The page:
School officials, librarians, teachers, professionals, reviewers, tutors, and book enthusiasts will gather for the 14th Philippine Academic Book Fair,* the annual five-day event sponsored by the Academic Booksellers Association of the Philippines (ABAP) on July 6-10 at the Megatrade Hall, 5th Level, Building B, SM Megamall, Mandaluyong City.
Continue reading “14th Philippine Academic Book Fair opens this week”
Geek Fighting is Manila’s latest sport. What’s a book geek to do? :D
(First published in Manila Bulletin, Students and Campuses Section)
The trivia culture has invaded Manila!
Pub quizzes, the quaint British tradition of publicly matching wits and exchanging useless information over drinks and bar chow, have been a great addition to the social scene around the city. On any given week, you’re bound to find one or two trivia showdowns in bars around the metro, and for geeks such as myself, the glory of being the geekiest of them all proves to be difficult to resist.
I’d heard about Geek Fight for some time now, and I’d always intended to join, as I’ve never been known to back down from any geeky challenge. So when I chanced upon the Facebook page calling for an all-Pinoy Geek Fight Friday of last week, I was determined to give it a good try.
On Friday night, the ragtag team I assembled met up at the Quantum Café in Makati for what (save for two of the members) was our first foray into Geek Fight: me, my cousin Dianne, our book club friends Czar and Marie (a writer and a geodetic engineer), my office’s finance officer Ate Chi, my lawyer friend Ryan (also a political science teacher), my long-time friend Joseph (who works in advertising), and his pal Norman (a banker).
Continue reading “Geek Fight!”
It’s a well-known fact that I harbor no love for the Twilight saga. To put it succinctly, among a host of other reasons, I am not a fan of the teen paranormal romance genre in general, I find Stephenie Meyer’s writing abhorrent, I prefer vampires who don’t sparkle (and pasty-faced Rob Pattinson doesn’t do anything for me, either, not that I would spend good money on any of the movies), and I consider Bella Swan one of the worst characters I’ve ever read in print (Twi-hards, please don’t spam me with hate messages!).
That said, I didn’t have high hopes for the Twilight graphic novel, which my boss lent me to review. I was curious for two reasons: local bookstores are having price wars to drive the sales of the books (there are even billboards for the book!); and I wanted to see how it was adapted visually, given its base material.
I also had a chance to review Maggie Stiefwater’s Shiver, which, despite my apprehensions, turned out to be a pleasant surprise.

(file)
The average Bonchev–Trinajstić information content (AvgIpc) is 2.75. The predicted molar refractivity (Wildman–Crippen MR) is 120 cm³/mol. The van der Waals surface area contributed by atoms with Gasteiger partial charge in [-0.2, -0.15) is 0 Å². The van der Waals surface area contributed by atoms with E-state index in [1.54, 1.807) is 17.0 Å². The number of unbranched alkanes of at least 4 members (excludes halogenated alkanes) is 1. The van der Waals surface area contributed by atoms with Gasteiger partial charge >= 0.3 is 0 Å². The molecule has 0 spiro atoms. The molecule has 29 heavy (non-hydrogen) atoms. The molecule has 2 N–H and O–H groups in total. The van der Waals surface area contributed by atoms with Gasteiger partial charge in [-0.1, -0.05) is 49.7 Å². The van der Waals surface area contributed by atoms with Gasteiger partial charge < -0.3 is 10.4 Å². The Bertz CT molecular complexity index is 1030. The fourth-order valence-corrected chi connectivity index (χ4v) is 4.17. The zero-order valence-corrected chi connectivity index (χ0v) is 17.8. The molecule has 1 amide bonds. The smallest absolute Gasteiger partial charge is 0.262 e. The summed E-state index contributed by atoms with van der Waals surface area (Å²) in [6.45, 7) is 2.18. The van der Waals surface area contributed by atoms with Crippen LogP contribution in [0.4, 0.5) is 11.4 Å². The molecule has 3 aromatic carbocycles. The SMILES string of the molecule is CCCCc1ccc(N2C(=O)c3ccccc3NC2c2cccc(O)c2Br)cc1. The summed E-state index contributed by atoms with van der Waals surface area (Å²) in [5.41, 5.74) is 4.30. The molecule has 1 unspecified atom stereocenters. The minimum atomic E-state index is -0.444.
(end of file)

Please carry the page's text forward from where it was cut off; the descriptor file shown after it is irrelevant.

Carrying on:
Continue reading “Of Vampires and Werewolves”
For the past few weeks, I’ve been raving about Miguel Syjuco’s “Ilustrado” to anyone who will listen! Hahaha, I’ve even managed to convince a bunch of people to go out and get copies (Dianne and Mike and Mike’s uncle, haha — I hope you like it as much I did!) because I couldn’t contain my excitement about it. Here’s my full length review (originally published in Manila Bulletin), and I hope it makes more people want to read it!
“When the author’s life of literature and exile reached its unscheduled terminus that anonymous February morning, he was close to completing the controversial book we’d all been waiting for.”
Thus begins Miguel Syjuco’s “Ilustrado,” winner of the 2008 Man Asian Literary Award and the Palanca Award, recently launched in the Philippine edition by Farrar, Straus and Giroux (International release is due this week — I think I’ll get myself a trade paperback of the international edition). I was waiting to board a plane to Davao, and I relished the ominous beginning as I settled down at the airport lounge for the first few chapters of this highly anticipated read.
Filipino writer-in-exile Crispin Salvador’s corpse is found floating in the Hudson River, and his student, Miguel Syjuco (yes, the same name as the author), wants answers. Miguel sets out to piece together Salvador’s life with fragments of his mentor’s body of work, personal history, interviews with friends and relatives, and other sources, telling his own life story along the way.
“Ilustrado” is not your typical Filipino novel, eschewing carabaos in the fields and sunlight the color of mangoes in favor of epistolary-style metafiction that uncannily mirrors Philippine culture, history and politics.
Continue reading “Ilustrado”
Squee! It’s finally out — my review section for a local travel magazine!
I now review travel books for the bi-monthly publication TravelPlus magazine, and I’ve finally seen it in print, in the current (January-February 2010) issue. The section is entitled “Reads and Views” and it’s on the back page of the magazine.
Here, I review Connecting Flights and A Year in Provence. I also have a section on Book Gadgets, and I feature the ThumbThing (maan, I do not know where I last set it down… I haven’t seen it in months!).
This is the first issue I appear in, and I’ll be writing for the succeeding issues as well (woot!), which means I’ve got to stock up on travel books (and read more of them as well).
Yay! Thank you to consulting editor Chris Datol for getting me to write for TravelPlus.
Get your copy at bookstores and magazine stands nationwide, and watch out for the next issue, where I review a cookbook, a flash fiction anthology, a travel mystery, and another book gadget. I also have another book review (full length this time) for TravelPlus’ sister magazine, ZenHealth in its March-April issue.